- Also check our best rated Children’s Book reviews
Everyone a Stranger (Paradise Barn Story) Paperback – 1 Sep 2013
- Choose from over 13,000 locations across the UK
- Prime members get unlimited deliveries at no additional cost
- Find your preferred location and add it to your address book
- Dispatch to this address when you check out
Frequently bought together
Customers who bought this item also bought
Enter your mobile number or email address below and we'll send you a link to download the free Kindle App. Then you can start reading Kindle books on your smartphone, tablet, or computer - no Kindle device required.
To get the free app, enter your mobile phone number.
About the Author
Victor Watson is a leading expert on children s literature, editor of The Cambridge Guide to Children s Books, Assistant Director of Research at Homerton College, Cambridge and a Trustee of the Centre for the Children s Book. He lives in Saffron Walden.
Customers who viewed this item also viewed
Top customer reviews
There was a problem filtering reviews right now. Please try again later.
To be honest, getting them to do anything on something which doesn't have an on/off switch is a bonus so it's a thumbs up from me!
It's almost the end of the war and friends Abigail and Molly find their world is changing. Molly's father comes back from the war and wants to make changes and establish a new life; Abigail's father, believed dead for 5 years returns under a cloak of mystery and Adam the evacuee has to cope with a blow to his plans to become an artist. Throw in cousin Ivy whose mum was killed in an air raid in London so comes to stay, William who is 5 and cannot speak and mystery lurkers and dodgy dealers in London and it all makes for mystery, intrigue and a reasonably paced story. The story is also told in flashback as Molly is telling part of the story as an old woman attending the art exhibition of Adam as a renowned artist many years later.
Strange title but definitely an author and series I'd like to read more of.
Everyone a stranger is set at the end of the Second World War and finishes off Molly, Adam and Abigail's story. I loved several things about it. I loved how the book really got across this sense of people looking forward to a brave new world. The way it discusses the way in which people were keen to vote for labour and tackle the five giants as set out by William Beveridge's report is brilliant. You really get the idea that people, having given up everything for the war effort, were now wanting better for the country and themselves in the future and were keen to vote for it even if that meant ousting the Great War leader Churchill to do so.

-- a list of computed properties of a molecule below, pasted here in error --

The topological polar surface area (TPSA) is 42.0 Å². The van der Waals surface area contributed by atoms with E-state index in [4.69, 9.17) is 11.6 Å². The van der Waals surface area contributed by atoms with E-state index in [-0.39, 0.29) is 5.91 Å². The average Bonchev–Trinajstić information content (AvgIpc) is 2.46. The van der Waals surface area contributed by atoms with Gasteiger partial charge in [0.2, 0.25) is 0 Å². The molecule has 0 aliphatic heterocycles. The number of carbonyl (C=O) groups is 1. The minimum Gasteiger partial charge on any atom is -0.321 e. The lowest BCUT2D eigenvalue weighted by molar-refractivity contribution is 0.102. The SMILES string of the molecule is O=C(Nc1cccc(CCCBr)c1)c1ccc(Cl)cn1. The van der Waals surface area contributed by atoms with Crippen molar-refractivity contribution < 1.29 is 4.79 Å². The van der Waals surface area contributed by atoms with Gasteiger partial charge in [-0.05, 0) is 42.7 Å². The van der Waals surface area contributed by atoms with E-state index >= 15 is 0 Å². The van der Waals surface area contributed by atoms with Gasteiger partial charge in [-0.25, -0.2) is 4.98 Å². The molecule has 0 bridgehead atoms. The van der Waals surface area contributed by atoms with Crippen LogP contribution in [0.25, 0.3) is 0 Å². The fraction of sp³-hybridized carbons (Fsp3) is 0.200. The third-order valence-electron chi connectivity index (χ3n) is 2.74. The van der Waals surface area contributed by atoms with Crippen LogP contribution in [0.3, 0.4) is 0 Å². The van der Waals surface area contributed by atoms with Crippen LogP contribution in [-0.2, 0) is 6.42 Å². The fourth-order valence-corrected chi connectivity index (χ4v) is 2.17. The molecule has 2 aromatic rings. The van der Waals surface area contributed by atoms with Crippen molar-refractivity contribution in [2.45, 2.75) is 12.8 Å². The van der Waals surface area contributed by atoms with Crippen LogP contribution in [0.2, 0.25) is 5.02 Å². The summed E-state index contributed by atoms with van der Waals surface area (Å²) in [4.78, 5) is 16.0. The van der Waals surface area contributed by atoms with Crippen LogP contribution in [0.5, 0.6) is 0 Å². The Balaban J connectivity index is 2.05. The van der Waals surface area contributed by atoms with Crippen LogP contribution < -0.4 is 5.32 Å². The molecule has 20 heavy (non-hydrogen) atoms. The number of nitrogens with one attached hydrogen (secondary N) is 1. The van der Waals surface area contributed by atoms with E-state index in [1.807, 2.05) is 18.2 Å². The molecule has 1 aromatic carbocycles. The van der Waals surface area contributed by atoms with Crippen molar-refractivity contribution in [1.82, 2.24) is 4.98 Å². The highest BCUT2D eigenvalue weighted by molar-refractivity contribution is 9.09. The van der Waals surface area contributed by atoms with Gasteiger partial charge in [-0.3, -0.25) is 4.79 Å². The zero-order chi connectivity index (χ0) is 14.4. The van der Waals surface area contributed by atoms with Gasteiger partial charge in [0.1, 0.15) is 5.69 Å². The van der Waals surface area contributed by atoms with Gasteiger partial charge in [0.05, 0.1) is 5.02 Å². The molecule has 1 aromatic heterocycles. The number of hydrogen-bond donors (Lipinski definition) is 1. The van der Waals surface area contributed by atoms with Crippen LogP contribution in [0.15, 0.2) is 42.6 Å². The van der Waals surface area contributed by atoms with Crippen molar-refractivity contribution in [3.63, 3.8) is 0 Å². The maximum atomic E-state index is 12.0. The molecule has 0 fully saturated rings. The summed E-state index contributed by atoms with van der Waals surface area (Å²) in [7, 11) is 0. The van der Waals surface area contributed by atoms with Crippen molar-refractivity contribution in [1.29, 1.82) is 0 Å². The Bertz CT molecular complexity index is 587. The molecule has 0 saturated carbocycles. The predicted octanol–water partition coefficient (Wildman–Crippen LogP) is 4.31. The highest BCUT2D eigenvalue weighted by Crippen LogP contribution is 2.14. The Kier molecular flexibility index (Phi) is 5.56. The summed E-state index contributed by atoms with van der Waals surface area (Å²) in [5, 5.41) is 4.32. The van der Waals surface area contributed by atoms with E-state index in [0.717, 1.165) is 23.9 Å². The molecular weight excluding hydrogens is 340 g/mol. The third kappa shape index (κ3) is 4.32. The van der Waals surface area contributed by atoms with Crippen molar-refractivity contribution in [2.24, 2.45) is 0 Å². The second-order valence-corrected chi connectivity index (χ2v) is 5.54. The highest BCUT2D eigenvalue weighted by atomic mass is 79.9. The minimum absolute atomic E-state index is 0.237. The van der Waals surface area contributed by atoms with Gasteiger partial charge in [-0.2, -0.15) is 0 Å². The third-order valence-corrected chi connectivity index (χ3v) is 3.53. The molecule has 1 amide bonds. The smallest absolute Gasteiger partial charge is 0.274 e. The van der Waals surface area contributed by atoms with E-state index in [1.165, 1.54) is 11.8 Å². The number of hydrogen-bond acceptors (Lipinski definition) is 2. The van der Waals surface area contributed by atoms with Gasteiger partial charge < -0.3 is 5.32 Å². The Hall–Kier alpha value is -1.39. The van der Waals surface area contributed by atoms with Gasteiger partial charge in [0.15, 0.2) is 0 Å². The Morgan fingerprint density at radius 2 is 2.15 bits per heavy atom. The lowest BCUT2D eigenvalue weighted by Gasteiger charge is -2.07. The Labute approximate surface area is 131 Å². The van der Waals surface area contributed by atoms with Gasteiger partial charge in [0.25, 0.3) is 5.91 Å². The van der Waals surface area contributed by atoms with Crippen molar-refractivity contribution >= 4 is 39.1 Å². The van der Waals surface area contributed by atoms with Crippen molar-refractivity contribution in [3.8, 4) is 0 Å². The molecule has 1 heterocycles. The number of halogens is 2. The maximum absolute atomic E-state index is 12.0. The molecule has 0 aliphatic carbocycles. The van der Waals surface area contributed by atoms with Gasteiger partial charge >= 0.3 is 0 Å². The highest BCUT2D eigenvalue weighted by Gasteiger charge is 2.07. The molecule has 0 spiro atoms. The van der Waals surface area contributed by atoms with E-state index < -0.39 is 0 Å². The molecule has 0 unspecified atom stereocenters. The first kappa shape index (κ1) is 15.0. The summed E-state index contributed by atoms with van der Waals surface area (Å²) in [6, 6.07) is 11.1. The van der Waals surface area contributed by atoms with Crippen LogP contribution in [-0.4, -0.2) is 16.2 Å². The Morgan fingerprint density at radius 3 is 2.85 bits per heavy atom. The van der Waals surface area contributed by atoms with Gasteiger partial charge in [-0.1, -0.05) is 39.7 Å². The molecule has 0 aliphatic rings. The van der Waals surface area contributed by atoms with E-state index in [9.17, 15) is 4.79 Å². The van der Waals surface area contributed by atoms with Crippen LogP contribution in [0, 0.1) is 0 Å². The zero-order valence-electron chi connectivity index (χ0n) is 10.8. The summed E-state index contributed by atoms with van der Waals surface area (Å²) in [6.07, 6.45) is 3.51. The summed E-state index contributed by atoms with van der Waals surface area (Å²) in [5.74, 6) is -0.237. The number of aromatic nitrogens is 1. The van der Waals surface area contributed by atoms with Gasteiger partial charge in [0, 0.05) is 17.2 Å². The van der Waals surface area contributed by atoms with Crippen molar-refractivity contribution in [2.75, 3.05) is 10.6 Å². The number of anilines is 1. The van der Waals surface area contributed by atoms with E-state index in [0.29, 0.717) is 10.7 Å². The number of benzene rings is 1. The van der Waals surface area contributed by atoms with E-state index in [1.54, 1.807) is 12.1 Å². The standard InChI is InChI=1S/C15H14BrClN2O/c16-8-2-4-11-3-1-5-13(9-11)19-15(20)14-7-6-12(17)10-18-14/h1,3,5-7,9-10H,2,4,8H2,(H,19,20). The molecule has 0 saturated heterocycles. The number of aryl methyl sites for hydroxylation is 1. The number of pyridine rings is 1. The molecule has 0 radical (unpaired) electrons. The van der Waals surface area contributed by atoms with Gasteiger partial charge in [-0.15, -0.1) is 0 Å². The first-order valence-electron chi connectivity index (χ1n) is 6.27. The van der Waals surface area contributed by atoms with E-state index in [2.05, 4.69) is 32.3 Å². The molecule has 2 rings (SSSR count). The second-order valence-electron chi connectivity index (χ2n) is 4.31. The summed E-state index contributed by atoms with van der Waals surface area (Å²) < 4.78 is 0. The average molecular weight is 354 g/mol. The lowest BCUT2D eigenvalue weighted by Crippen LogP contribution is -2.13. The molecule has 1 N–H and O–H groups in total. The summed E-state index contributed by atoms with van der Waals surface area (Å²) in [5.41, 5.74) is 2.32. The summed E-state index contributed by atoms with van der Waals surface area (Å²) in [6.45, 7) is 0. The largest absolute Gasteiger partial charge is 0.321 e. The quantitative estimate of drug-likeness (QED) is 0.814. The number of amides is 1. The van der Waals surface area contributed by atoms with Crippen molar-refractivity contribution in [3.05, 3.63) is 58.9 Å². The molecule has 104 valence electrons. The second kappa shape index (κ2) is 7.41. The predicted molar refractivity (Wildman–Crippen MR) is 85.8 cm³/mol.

This book was more grown up and darker in its feel than previous books and you really get the sense that these characters whom you've followed over the previous books have grown up and are about to become adults. The way in which they perceive their future and start making plans for who they want to be is really fascinating to see.
This book had a nice touch in that it has small parts set in the future and enables you to look back and see how things turned out for the characters. I like it as a touch especially as it wasn't done in a cheesy way.
All in all a fantastic series which I would thoroughly recommend for anyone who loves stories set in the Second World War. Unlike other series set in this time period I love how they are a bit tamer meaning they are perfect for younger teens but at the same time they aren't trivial and give the reader lots to think about and reflect on. Perfect for your budding historians.
This book is a delight. It is atmospheric. The Fen scenery is superbly drawn. The scene where the children experience a near miss when a V2 hits the café they'd just left was especially vivid and stays with me.
A much recommended and most satisfying read.